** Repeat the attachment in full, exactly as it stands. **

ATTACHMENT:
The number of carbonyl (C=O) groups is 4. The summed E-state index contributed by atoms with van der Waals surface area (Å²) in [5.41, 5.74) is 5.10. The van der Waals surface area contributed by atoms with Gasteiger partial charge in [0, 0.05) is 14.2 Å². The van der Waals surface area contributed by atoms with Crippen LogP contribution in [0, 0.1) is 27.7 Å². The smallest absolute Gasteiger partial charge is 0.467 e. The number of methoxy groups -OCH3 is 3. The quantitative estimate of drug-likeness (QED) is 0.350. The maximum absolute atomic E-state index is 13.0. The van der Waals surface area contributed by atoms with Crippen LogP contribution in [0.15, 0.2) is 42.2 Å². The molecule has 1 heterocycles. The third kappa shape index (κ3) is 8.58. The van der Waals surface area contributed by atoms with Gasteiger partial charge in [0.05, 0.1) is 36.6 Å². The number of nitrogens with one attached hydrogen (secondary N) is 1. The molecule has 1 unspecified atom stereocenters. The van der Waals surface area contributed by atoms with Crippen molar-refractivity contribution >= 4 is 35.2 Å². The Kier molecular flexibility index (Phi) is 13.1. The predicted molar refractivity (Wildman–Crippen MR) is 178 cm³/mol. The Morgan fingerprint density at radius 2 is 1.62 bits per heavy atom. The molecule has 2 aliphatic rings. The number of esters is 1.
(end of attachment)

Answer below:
The number of carbonyl (C=O) groups is 4. The summed E-state index contributed by atoms with van der Waals surface area (Å²) in [5.41, 5.74) is 5.10. The van der Waals surface area contributed by atoms with Gasteiger partial charge in [0, 0.05) is 14.2 Å². The van der Waals surface area contributed by atoms with Crippen LogP contribution in [0, 0.1) is 27.7 Å². The smallest absolute Gasteiger partial charge is 0.467 e. The number of methoxy groups -OCH3 is 3. The quantitative estimate of drug-likeness (QED) is 0.350. The maximum absolute atomic E-state index is 13.0. The van der Waals surface area contributed by atoms with Crippen LogP contribution in [0.15, 0.2) is 42.2 Å². The molecule has 1 heterocycles. The third kappa shape index (κ3) is 8.58. The van der Waals surface area contributed by atoms with Gasteiger partial charge in [0.05, 0.1) is 36.6 Å². The number of nitrogens with one attached hydrogen (secondary N) is 1. The molecule has 1 unspecified atom stereocenters. The van der Waals surface area contributed by atoms with Crippen molar-refractivity contribution >= 4 is 35.2 Å². The Kier molecular flexibility index (Phi) is 13.1. The predicted molar refractivity (Wildman–Crippen MR) is 178 cm³/mol. The Morgan fingerprint density at radius 2 is 1.62 bits per heavy atom. The molecule has 2 aliphatic rings. The number of esters is 1.